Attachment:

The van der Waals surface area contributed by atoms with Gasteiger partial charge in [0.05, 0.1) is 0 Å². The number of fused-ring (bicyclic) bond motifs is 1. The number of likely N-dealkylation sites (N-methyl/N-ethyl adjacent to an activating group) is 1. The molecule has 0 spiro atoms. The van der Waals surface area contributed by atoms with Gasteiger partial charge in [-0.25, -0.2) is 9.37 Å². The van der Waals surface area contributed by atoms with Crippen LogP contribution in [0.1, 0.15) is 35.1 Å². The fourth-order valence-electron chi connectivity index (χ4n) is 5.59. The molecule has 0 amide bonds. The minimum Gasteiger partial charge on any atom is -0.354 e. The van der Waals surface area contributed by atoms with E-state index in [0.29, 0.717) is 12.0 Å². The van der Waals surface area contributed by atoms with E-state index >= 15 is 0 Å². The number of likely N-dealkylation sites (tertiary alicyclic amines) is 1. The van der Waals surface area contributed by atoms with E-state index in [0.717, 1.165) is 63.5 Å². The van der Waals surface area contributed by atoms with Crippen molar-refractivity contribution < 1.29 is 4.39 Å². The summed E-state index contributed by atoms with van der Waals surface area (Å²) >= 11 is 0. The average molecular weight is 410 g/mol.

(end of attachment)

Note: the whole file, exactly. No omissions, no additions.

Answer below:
The van der Waals surface area contributed by atoms with Gasteiger partial charge in [0.05, 0.1) is 0 Å². The number of fused-ring (bicyclic) bond motifs is 1. The number of likely N-dealkylation sites (N-methyl/N-ethyl adjacent to an activating group) is 1. The molecule has 0 spiro atoms. The van der Waals surface area contributed by atoms with Gasteiger partial charge in [-0.25, -0.2) is 9.37 Å². The van der Waals surface area contributed by atoms with Crippen LogP contribution in [0.1, 0.15) is 35.1 Å². The fourth-order valence-electron chi connectivity index (χ4n) is 5.59. The molecule has 0 amide bonds. The minimum Gasteiger partial charge on any atom is -0.354 e. The van der Waals surface area contributed by atoms with E-state index in [0.29, 0.717) is 12.0 Å². The van der Waals surface area contributed by atoms with E-state index >= 15 is 0 Å². The number of likely N-dealkylation sites (tertiary alicyclic amines) is 1. The van der Waals surface area contributed by atoms with E-state index in [0.717, 1.165) is 63.5 Å². The van der Waals surface area contributed by atoms with Crippen molar-refractivity contribution < 1.29 is 4.39 Å². The summed E-state index contributed by atoms with van der Waals surface area (Å²) >= 11 is 0. The average molecular weight is 410 g/mol.